While most ABM members have small circulations, some do drop-ship currently. (In some cases, this is not so much a case of realizing major savings, as a desire to get faster delivery.) On the other hand, while most MPA consumer publishers would benefit from the greater drop-shipping incentives, some with small-circulation magazines could, along with small business titles, end up bearing the brunt of the rate hit for the class.

As in other rate cases where this dilemma was unavoidable, each organization will have to support the interests of its membership majority, while also trying to help the exceptions as best possible.

At the NPFG meeting, Straus and MPA senior VP, legislative and regulatory policy Rita Cohen were among those to air their views. Cohen said that the MPA believes that smaller publishers can and must find ways to take advantage of drop-shipping and other work-sharing in order to keep their own costs, and the costs of the periodicals class as a whole, from spiraling upward. She acknowledged that this might require use of private industry to perform co-mingling. “We’re certainly trying to find all ways to drive costs out of the system, including more work-sharing,” Cohen said. “And we do think that work-sharing can be successful,” in part through more co-mingling at printers.

“If private industry can [handle comingling] at a lower cost than the USPS, we think that’s good for everybody,” she added. “But we have to make sure that smaller magazines can use the private provisions. It’s not clear at all that the USPS can do it cheaply. Our experience is that private providers can do it for less. If we can get mailers to drop mail at a consolidation site, it might save all mailers money.”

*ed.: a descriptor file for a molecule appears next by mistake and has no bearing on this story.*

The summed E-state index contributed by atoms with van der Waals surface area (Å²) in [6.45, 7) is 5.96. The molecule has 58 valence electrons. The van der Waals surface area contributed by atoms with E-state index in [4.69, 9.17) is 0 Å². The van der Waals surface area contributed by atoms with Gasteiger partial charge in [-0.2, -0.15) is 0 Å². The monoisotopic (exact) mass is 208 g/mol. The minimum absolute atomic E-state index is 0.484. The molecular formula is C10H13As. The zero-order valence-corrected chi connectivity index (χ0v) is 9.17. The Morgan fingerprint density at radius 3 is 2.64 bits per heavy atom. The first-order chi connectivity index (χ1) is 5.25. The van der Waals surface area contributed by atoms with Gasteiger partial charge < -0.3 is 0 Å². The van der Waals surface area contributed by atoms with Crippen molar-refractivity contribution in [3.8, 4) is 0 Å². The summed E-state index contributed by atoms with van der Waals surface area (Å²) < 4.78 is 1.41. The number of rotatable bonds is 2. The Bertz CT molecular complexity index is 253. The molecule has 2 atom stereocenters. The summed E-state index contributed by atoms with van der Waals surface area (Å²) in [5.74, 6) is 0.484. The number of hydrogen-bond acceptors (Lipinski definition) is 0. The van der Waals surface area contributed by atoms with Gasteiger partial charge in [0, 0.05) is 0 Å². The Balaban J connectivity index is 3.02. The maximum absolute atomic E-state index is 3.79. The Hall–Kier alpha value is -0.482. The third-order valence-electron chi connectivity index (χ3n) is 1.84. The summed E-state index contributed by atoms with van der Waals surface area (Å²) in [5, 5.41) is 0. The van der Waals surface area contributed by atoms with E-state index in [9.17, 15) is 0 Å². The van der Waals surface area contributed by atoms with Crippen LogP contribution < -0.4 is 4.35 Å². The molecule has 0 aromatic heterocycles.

Straus essentially reaffirmed ABM’s traditional stance, while leaving room for negotiation. “The MPA says that many small magazines could drop-ship, given the right incentive,” he said. “I don’t think it’s possible for many small magazines to drop-ship cost-effectively–especially the lighter-weight publications. But I’m not a distribution expert.”

Straus hopes that the USPS will facilitate a meeting of all of the parties to iron out problems for smaller publications. “Notwithstanding our opposition, these changes could happen,” he admits.

According to some circulators, many magazines are on the margin when it comes to benefitting from drop-shipping. “They may not do it if there’s only a small saving,” says Hearst Business Media VP, circulation Barry Green. “But if there’s a penalty for not doing it, they may opt for the lesser of two evils, which is drop-shipping at a cost greater than your savings in order to avoid a still worse fate.”

But some say that even titles that might benefit in theory will find implementation tough going. “There’s been a push for a long time to get us out of sacks and onto pallets, because pallets can be handled more efficiently all the way through the process,” notes Okabe. “But when you have small numbers of magazines in your mailings, it’s difficult to combine with other titles.